Sailor Malan rose to the rank of Squadron Leader in August 1940 and in January 1941 he was promoted Wing Commander. In 1943 be became CO of Biggin Hill Station with the rank of Group Captain and had a distinguished wartime RAF career. He was the acknowledged expert in his field, sought out by senior officers for his expertise and leadership qualities. He ended the war at the RAF Staff College in 1945.
In the latter part of WWII, Sailor Malan met Harry Oppenheimer in England, who persuaded him to join Anglo American and he returned to South Africa in 1946. He was at first based in Johannesburg at Anglo Head Office but in 1950 resigned to go farming near Kimberley and leased the farm Benfontein from de Beers.
Harry Oppenheimer had in the meantime become MP for Kimberley in the 1948 General Election, which saw the Nationalist Government of Dr D F Malan come to power.
Sailor Malan become heavily involved in the Torch Commando which set out to oppose the National Party plans to remove the Coloured people from the voters roll. He was outraged by the undemocratic actions of the Nationalist Government and was elected National President of the Torch Commando in June 1951. In 1951 the Torch Commando mobilised tens of thousands of ex-servicemen and women to oppose the Nationalists and huge marches took place in Johannesburg and Cape Town. The Nationalists feared the Torch Commando and from this arose their hatred of Sailor Malan.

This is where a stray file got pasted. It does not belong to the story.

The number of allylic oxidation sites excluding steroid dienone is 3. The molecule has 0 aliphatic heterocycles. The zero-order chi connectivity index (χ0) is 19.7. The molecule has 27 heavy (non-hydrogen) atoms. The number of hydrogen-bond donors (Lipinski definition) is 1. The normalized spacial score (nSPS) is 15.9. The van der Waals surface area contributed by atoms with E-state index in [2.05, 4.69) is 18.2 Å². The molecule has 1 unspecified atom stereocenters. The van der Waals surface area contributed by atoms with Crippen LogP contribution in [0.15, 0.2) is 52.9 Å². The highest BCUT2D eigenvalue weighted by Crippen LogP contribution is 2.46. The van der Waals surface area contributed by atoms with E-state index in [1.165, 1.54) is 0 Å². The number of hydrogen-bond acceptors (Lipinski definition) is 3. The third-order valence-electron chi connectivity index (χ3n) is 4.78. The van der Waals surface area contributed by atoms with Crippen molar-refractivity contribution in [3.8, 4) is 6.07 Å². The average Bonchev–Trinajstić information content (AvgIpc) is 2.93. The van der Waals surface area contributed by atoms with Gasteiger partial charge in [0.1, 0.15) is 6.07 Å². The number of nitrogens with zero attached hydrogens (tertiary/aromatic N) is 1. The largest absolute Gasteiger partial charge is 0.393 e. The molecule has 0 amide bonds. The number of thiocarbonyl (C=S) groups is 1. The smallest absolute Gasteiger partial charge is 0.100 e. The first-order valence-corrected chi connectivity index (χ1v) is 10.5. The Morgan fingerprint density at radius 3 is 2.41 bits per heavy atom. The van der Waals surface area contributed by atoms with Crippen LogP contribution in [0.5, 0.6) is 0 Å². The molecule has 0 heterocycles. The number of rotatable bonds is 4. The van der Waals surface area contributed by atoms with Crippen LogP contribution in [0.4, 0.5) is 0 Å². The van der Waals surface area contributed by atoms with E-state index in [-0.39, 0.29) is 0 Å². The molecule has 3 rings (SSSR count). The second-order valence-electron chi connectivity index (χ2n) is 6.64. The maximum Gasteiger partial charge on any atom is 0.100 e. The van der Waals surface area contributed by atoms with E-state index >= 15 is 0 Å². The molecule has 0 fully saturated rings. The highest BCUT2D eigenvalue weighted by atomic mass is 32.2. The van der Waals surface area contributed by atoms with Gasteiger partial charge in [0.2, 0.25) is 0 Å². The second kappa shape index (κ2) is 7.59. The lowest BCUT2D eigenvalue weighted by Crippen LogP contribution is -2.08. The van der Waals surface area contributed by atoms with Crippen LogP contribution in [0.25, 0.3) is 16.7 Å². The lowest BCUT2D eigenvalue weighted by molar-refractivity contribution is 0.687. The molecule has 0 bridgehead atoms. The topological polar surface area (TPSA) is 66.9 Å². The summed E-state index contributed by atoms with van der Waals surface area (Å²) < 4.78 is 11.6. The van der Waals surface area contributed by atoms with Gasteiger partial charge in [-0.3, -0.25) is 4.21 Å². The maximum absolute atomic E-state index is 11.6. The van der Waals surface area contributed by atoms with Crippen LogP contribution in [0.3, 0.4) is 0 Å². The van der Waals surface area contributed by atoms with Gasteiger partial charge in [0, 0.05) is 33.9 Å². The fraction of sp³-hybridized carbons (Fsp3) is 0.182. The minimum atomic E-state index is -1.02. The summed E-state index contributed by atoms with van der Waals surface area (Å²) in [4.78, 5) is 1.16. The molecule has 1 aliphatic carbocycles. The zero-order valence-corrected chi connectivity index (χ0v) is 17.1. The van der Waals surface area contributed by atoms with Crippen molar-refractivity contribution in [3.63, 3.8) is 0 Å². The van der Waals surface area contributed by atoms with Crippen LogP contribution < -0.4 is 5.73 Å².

Towards the end of the 1950's Sailor Malan was still farming near Kimberley but the strain of the war and the Torch Commando had taken their toll and he became ill. He died aged 53 on the 17th of September, 1963, in Kimberley and a request to the South African Government that he be accorded a military funeral was turned down. The SAAF also did not pay him any tribute.
Thank you, Simon, for a fascinating presentation.
Radio Documentary Series to Commemorate the end of World War Two - 60 years ago.
In partnership with FINE MUSIC RADIO our Society plans to collate and broadcast the second world war reminiscences of South African veterans and civilians, either at home or abroad. The series will take the form of personal interviews which will be aired early in 2005 on Sunday evenings at 19:00 on 101.3. If you are willing to take part in the making of these pre-recorded interviews, or if you know and can suggest anyone who would be suitable and interested to assist, please contact the Scribe or any Committee Member.
PORT ELIZABETH BRANCH: